Yet, Leila is not an anthropological journey but a survey of mythic and symbolic protest. Through her “eye” comes a search for political character in a Lebanon now permanently stained by the massacre of Sabra and Chatila; caught in the throes of bitter civil war; Israel’s “backyard”. Leila prods these moments of loss and discovers ghosts of a very different life before the wolves.

Article EN
28.04.2021
Magda Wassef 1978
Translated by

Certainly, The Hour of Liberation has arrived. But what kind of liberation is it? Heiny Srour not only understands it in the political sense of the term, but in a more absolute sense. The liberation of Arab women is at the heart of this film, which has, unfortunately, hardly been screened in our countries. The difficulties encountered during and after the shoot of the film need to be addressed. They give you an idea of what a woman has to face when she decides not to give in and to push her project to the limit...

Article EN
28.04.2021
Heiny Srour 1976
Translated by

Woman, Arab and... filmmaker. A viable situation? If so, some questions: Is there even one Arab filmmaker who has provoked an explosion of scorn for asserting in front of Marxist militants – don’t laugh – his desire to become a filmmaker? Is there even one Arab filmmaker who was forced to hide from his family that he wanted to make films? Is there even one Arab filmmaker who was called mad by X number of producers for having dared to propose to go and film a guerrilla war? Is there even one Arab filmmaker who has been told from the cradle that he fundamentally wasn’t a “creative” being? To inspire the works of others, fair enough! To write novels dealing with “feminine” subjects is allowed, but barely so (and reluctantly, by the way). But to take the camera in order to talk about human dignity (especially when insisting on women’s liberation), about national dignity? Oh, no, lady! That’s men’s business.

Conversation EN
28.04.2021

The Hour of Liberation is, therefore, a partisan film at all levels. In terms of the montage as well: you can’t place images filmed on both sides of the fence in any order, and tell the viewer to choose sides; that would put oppression and freedom, injustice and justice on the same level. The film is constructed on a structure that rejects the bourgeois conception of ‘objectivity’: it clearly takes sides, without necessarily hiding the difficulties of the struggle, without hiding the contradictions, without ultimately lapsing into triumphalism. The entire montage is conceived to produce an analysis of what a people’s war is.”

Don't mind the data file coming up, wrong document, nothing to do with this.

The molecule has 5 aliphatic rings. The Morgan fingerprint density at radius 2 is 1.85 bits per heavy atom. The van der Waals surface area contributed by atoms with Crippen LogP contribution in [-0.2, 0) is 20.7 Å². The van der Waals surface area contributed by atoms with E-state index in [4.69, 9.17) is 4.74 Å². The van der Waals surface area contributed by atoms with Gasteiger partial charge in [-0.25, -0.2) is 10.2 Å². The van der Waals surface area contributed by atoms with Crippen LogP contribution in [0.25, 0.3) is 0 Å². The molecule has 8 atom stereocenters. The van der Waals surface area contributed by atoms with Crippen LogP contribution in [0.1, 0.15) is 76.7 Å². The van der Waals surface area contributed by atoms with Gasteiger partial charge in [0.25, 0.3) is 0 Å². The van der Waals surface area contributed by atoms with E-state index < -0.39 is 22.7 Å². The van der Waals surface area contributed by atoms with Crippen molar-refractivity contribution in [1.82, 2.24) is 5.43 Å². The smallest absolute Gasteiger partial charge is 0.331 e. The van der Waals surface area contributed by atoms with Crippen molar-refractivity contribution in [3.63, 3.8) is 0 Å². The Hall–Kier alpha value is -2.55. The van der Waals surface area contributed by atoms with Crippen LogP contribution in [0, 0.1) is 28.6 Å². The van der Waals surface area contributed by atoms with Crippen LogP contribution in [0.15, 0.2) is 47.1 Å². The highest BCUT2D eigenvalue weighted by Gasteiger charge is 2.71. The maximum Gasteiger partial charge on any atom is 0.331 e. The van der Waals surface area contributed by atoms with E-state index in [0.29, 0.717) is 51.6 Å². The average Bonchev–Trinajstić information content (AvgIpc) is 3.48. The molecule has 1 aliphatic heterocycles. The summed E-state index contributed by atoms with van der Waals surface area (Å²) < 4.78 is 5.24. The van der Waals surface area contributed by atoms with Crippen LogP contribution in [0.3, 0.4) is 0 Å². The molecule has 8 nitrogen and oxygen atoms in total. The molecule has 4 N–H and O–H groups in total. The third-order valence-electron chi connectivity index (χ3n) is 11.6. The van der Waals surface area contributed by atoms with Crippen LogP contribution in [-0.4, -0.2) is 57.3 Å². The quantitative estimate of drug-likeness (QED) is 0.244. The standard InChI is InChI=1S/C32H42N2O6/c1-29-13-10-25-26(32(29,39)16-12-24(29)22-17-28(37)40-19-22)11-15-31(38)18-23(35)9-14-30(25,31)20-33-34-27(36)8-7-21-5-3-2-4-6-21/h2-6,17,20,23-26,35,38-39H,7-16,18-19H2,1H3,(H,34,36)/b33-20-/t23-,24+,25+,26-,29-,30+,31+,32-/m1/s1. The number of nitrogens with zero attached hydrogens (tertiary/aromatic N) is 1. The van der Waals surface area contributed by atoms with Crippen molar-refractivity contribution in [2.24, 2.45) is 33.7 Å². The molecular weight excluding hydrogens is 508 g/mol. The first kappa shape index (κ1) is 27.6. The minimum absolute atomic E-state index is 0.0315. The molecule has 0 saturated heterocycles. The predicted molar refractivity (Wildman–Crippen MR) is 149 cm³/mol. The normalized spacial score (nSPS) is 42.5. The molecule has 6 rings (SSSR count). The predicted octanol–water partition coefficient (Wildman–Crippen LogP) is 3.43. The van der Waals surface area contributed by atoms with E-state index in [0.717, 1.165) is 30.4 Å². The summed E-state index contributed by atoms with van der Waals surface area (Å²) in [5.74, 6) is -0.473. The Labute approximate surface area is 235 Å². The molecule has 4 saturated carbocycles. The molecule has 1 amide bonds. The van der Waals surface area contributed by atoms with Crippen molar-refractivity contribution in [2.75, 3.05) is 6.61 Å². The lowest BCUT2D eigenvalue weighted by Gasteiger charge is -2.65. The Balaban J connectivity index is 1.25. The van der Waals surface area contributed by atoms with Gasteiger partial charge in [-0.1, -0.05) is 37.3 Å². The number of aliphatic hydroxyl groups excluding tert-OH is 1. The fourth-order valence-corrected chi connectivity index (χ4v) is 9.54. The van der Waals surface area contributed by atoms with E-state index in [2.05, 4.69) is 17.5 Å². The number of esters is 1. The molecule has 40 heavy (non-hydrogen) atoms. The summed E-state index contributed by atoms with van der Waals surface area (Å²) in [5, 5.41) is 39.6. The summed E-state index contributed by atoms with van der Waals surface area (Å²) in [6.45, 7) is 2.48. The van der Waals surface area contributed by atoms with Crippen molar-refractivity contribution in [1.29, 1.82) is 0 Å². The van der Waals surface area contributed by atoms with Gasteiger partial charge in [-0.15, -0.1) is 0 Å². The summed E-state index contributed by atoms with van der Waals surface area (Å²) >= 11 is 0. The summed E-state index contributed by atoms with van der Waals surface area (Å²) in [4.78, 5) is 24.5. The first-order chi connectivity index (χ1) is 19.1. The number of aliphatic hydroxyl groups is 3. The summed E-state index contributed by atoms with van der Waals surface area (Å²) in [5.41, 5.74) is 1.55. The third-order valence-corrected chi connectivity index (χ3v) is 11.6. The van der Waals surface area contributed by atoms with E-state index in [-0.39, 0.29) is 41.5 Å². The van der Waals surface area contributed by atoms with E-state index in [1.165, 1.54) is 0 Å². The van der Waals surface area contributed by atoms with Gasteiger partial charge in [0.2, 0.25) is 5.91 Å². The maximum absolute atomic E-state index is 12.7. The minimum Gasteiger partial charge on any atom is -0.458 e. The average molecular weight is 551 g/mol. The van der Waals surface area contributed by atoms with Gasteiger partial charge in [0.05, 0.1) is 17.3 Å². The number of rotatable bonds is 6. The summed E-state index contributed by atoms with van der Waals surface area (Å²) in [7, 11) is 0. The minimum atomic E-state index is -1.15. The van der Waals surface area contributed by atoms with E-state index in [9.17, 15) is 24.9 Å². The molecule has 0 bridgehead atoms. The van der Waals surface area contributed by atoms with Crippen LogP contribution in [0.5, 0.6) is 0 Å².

DOSSIER EN
31.03.2021

Although there has been a notable rise of Arab female film directors in recent decades, the work of many pioneers tends to remain painfully neglected. The Out of the Shadows film programme, originally conceived for the Courtisane festival 2020 in Ghent, was intended to address this obscurity and revitalize the work of a diversity of filmmakers whose films remain overlooked and barely screened. Five of these filmmakers are presented in this Dossier: Atteyat Al-Abnoudy, Selma Baccar, Assia Djebar, Jocelyne Saab and Heiny Srour. In the words of Assia Djebar: “All of us, all of us who come from the world of women in the shadows, are reversing the process: at last it is we who are looking, we who are making a beginning. ”

note EN
26.02.2021

On the occasion of the Out of the Shadows programme (originally conceived for the Courtisane festival 2020), Courtisane, Sabzian and KASK School of Arts compiled, edited and published the publication Out of the Shadows, focussing on the work of five Arab female film directors: Atteyat Al-Abnoudy, Selma Baccar, Assia Djebar, Jocelyne Saab and Heiny Srour. A copy of Out of the Shadows can now be ordered!